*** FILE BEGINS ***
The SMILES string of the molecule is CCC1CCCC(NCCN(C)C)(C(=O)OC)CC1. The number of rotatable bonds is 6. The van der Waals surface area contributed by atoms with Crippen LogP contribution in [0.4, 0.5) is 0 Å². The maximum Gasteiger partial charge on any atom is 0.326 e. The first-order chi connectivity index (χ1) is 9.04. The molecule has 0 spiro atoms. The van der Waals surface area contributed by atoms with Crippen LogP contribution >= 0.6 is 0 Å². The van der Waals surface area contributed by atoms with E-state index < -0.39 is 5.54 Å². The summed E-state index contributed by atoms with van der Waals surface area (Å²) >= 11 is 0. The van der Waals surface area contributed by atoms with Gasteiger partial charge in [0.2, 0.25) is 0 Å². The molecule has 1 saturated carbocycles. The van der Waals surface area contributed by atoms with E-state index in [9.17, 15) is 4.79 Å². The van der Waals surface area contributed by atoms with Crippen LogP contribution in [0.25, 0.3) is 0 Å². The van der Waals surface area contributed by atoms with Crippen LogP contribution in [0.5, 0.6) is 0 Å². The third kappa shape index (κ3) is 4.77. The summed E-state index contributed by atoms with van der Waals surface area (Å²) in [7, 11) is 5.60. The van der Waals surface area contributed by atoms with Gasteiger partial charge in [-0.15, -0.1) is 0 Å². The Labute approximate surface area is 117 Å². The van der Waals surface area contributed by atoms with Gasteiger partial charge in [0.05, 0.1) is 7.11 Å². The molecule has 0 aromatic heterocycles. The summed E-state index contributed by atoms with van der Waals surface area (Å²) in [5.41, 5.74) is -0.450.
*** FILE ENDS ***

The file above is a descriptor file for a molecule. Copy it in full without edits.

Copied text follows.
The SMILES string of the molecule is CCC1CCCC(NCCN(C)C)(C(=O)OC)CC1. The number of rotatable bonds is 6. The van der Waals surface area contributed by atoms with Crippen LogP contribution in [0.4, 0.5) is 0 Å². The maximum Gasteiger partial charge on any atom is 0.326 e. The first-order chi connectivity index (χ1) is 9.04. The molecule has 0 spiro atoms. The van der Waals surface area contributed by atoms with Crippen LogP contribution >= 0.6 is 0 Å². The van der Waals surface area contributed by atoms with E-state index < -0.39 is 5.54 Å². The summed E-state index contributed by atoms with van der Waals surface area (Å²) >= 11 is 0. The van der Waals surface area contributed by atoms with Gasteiger partial charge in [0.2, 0.25) is 0 Å². The molecule has 1 saturated carbocycles. The van der Waals surface area contributed by atoms with E-state index in [9.17, 15) is 4.79 Å². The van der Waals surface area contributed by atoms with Crippen LogP contribution in [0.25, 0.3) is 0 Å². The van der Waals surface area contributed by atoms with Crippen LogP contribution in [0.5, 0.6) is 0 Å². The third kappa shape index (κ3) is 4.77. The summed E-state index contributed by atoms with van der Waals surface area (Å²) in [7, 11) is 5.60. The van der Waals surface area contributed by atoms with Gasteiger partial charge in [-0.15, -0.1) is 0 Å². The Labute approximate surface area is 117 Å². The van der Waals surface area contributed by atoms with Gasteiger partial charge in [0.05, 0.1) is 7.11 Å². The molecule has 0 aromatic heterocycles. The summed E-state index contributed by atoms with van der Waals surface area (Å²) in [5.41, 5.74) is -0.450.